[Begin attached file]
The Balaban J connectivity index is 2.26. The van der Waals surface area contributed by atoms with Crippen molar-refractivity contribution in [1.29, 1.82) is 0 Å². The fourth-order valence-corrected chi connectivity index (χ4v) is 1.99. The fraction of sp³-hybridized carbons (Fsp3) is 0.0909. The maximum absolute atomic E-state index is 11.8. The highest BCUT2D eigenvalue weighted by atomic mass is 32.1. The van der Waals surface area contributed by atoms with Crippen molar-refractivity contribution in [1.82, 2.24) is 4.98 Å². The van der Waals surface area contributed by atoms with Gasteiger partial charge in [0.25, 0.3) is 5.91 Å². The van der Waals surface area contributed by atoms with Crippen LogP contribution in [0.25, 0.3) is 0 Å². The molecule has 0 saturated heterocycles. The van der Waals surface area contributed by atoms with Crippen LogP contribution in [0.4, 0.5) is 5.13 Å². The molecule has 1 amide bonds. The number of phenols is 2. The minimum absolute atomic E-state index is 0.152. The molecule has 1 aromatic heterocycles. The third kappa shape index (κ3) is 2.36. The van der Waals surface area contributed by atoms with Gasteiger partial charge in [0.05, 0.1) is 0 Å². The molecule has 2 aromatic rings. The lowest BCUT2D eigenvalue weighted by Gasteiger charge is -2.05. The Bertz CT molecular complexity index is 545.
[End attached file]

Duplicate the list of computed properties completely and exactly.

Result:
The Balaban J connectivity index is 2.26. The van der Waals surface area contributed by atoms with Crippen molar-refractivity contribution in [1.29, 1.82) is 0 Å². The fourth-order valence-corrected chi connectivity index (χ4v) is 1.99. The fraction of sp³-hybridized carbons (Fsp3) is 0.0909. The maximum absolute atomic E-state index is 11.8. The highest BCUT2D eigenvalue weighted by atomic mass is 32.1. The van der Waals surface area contributed by atoms with Crippen molar-refractivity contribution in [1.82, 2.24) is 4.98 Å². The van der Waals surface area contributed by atoms with Gasteiger partial charge in [0.25, 0.3) is 5.91 Å². The van der Waals surface area contributed by atoms with Crippen LogP contribution in [0.25, 0.3) is 0 Å². The molecule has 0 saturated heterocycles. The van der Waals surface area contributed by atoms with Crippen LogP contribution in [0.4, 0.5) is 5.13 Å². The molecule has 1 amide bonds. The number of phenols is 2. The minimum absolute atomic E-state index is 0.152. The molecule has 1 aromatic heterocycles. The third kappa shape index (κ3) is 2.36. The van der Waals surface area contributed by atoms with Gasteiger partial charge in [0.05, 0.1) is 0 Å². The molecule has 2 aromatic rings. The lowest BCUT2D eigenvalue weighted by Gasteiger charge is -2.05. The Bertz CT molecular complexity index is 545.